The more entry-level models – the Roubaix Standard and Roubaix Sport – don’t have the hydraulic damper, just a steel spring. For the damped versions, Specialized promise a reduction in vibration and impact at the bars by more than 50% versus other endurance bikes. But what will 50% mean for my experience on the cobbles? Hell will always be… kinda’ hellish, won’t it?

Full comfort in-coming: Future Shock 3.3 with a knob to control the damping.
There are three different springs to customise your ride.
Springs, washers and this tool are the card to play at Roubaix.

Setting the bar – How to set the right tire pressure for Roubaix

4? No way. 3,5? Nope. 3? Still no. We’re on the notorious Carrefour de l’Arbre, trying to dial in the perfect tire pressure with help from the team at Specialized, which includes John Cordoba, their product manager for road and gravel. Beyond changing the combination of springs, washes, tire widths, and rim depths, we’re also wrangling over fractions of a bar, all with the aim of achieving the ultimate cobble-cruising setup for the next day’s Paris-Roubaix Challenge.

But the weather conditions are doing their best to scupper my belief in the technology. As a heavier rider I think I’ve got an advantage, but being weighty isn’t enough of a solution: I slip and slide off the crest, my rear wheel scrabbles for traction in the mud, braking points disappear into puddles, and the notion of an ideal line remains an abstract concept. As Sagan pedals alongside me, unperturbed, I ask for a tip. He responds: “Stay on the bike.”

Thanks, Peter.

Then all of a sudden, the sun appears. The cobbles begin to dry and the more I feel like I’m getting the hang of it, the more fun it is to play on the Roubaix. I’ve yet to come across a road bike that gives you such fine adjustment to achieve exactly the ride you want through suspension setup and tire pressure.

I settle on the medium Future Shock spring, no washers, a 51 mm deep Roval Rapide CLX II front wheel and a shallower Roval Terra CLX II rear wheel. I know it sounds (and looks) a bit weird, but I was in a marginal gains kinda mood. And before you raise your eyebrows at the wild-sounding 60 mm in these gusty winds, they actually felt incredibly stable. But what really got my indoctrinated roadie brain whirring was just how much you can do with very little tire pressure. At the end of the setup session, I head back to the service course with the S-Works Mondo tires set up tubeless, riding 3.1 bar at the front and 3.5 at the back. I could have gone down to a 2.–something, but I was reluctant: the tire-wheel combo could have tolerated less air pressure, but there was some sort of mental block in my mind that said “no, Nils!”. After all, this is sinfully expensive gear, on which I couldn’t bring myself to unleash even more punishment on the cobbles.

Most relationships lack the care and attention that’s shared between Specialized and their bikes.
Peter knows the secteurs so well he could almost ride them blind—and he’s generous enough to give us a hand with the bike setup.
Tire pressure and spring rates allow you to tune the Roubaix optimally for every condition—cobbles included.

Spring-loaded satisfaction – Damping the Roubaix myth

The Specialized Roubaix has ridden to seven victories at Paris-Roubaix, but oddly enough, Lotte Kopecky from SD Worx opted for the Tarmac for her 2024 win. But, I wail, am I not here because the Roubaix is the perfect bike for the Hell of the North? In some ways, yes, but WorldTour racing is moving on at a rapid rate, and the decisive moves are more likely to happen before the segments, than on them. The racing is faster, and a rider’s positioning within the peloton is critical. That’s where aerodynamics matter more in these instances than comfort. As modern race bikes can run wider tires and rims anyway, WorldTour pros can get away with a less comfort-focused ride, and instead go all-in for aerodynamics.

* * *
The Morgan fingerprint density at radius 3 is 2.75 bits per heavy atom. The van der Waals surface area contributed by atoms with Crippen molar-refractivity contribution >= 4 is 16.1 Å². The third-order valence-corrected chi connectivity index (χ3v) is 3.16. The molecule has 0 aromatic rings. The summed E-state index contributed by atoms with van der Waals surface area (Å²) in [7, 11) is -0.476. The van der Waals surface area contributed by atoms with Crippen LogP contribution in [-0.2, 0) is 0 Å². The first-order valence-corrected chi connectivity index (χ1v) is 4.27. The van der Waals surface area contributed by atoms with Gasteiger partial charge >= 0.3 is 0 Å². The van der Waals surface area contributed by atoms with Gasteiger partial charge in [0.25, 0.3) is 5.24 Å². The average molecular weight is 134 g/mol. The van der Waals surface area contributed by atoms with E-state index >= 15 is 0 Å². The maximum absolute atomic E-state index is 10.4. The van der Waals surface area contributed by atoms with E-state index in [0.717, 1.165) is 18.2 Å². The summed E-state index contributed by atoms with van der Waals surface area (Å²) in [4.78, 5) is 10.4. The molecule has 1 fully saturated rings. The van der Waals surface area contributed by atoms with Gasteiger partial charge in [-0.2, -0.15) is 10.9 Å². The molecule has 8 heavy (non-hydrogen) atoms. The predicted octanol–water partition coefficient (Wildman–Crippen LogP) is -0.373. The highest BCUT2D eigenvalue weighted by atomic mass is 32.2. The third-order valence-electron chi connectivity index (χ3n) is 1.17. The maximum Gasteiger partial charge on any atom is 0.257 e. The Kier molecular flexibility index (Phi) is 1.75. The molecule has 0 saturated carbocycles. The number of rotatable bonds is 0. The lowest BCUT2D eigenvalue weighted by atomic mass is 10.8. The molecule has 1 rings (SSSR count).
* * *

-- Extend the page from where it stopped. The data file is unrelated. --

The professionals weigh up aero gains with comfort.
With racing this quick, the Roubaix isn’t the right bike.
The race winners take home a treasured cobble from the race.

As I’m not harbouring any ambitions to win, I’m exceptionally smug about my bike choice for the Paris Roubaix Challenge, but I end up feeling oddly disappointed: Shouldn’t I be suffering more than this? What about those beaten-up palms and wrecked wrists that you see amongst the pros? The emptiness in their worn-out gazes? This Roubaix is smoothing out Roubaix to an extent that I hadn’t fully appreciated before. The bike doesn’t skip over the cobbles; it’s tracking them like a boss. Even the sidewinds don’t bother me and I’m carrying mad speed over rough terrain, leaving skinny-tires roadies in my wake. Had this bike existed 100 years ago, the race would likely never have caught so much attention. I feel like I’m skiing moguls, and I’m having so much fun that I almost forget to give a “yes-this-is-epic” grimace for the photographers, though it should be noted that I’m not going anywhere near as fast as the pro racers.

As I cross the finish line in the velodrome, I realise I haven’t once locked out the Future Shock. I’m not sure if this says more about me or the bike.

The Purgatory of the North? The Roubaix is so comfortable that Hell became bearable.
Surely so much compliance is a crime.
Who will be the big dog when it comes to race day?

Never met an all-rounder like this

It’s hard to define the Roubaix, especially when its own name pigeonholes it as the master of a bygone era. Roubaix conjures up images of unimaginable suffering and epic battles. But that’s the exact opposite of what I’ve just ridden. It doesn’t just shine on the cobbles, but rides beautifully away from them too. It feels more comfortable than rival endurance bikes, more capable than some gravel bikes, and lighter than many climbing bikes (true for our S-Works version, at least), and – excluding the riding position – it’s still acutely aero for the present day. This Roubaix makes it easy to ride fast. But it’s a privilege that you have to pay a lot of money for.

The Specialized Roubaix doesn’t scream take-my-cash, with its awkward, on-the-fence aesthetic that sways loosely between aero and comfort. And, yes, perhaps it has less status at your local chaingang as our sport continuously suckles at the teat of stiffness and speed, but what this unquestionably capable bike can do is plaster a massive grin on your face and turn Hell into something more pleasant – that sounds pretty heavenly to us.

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Words: Nils Hofmeister Photos: Nils Hofmeister, Specialized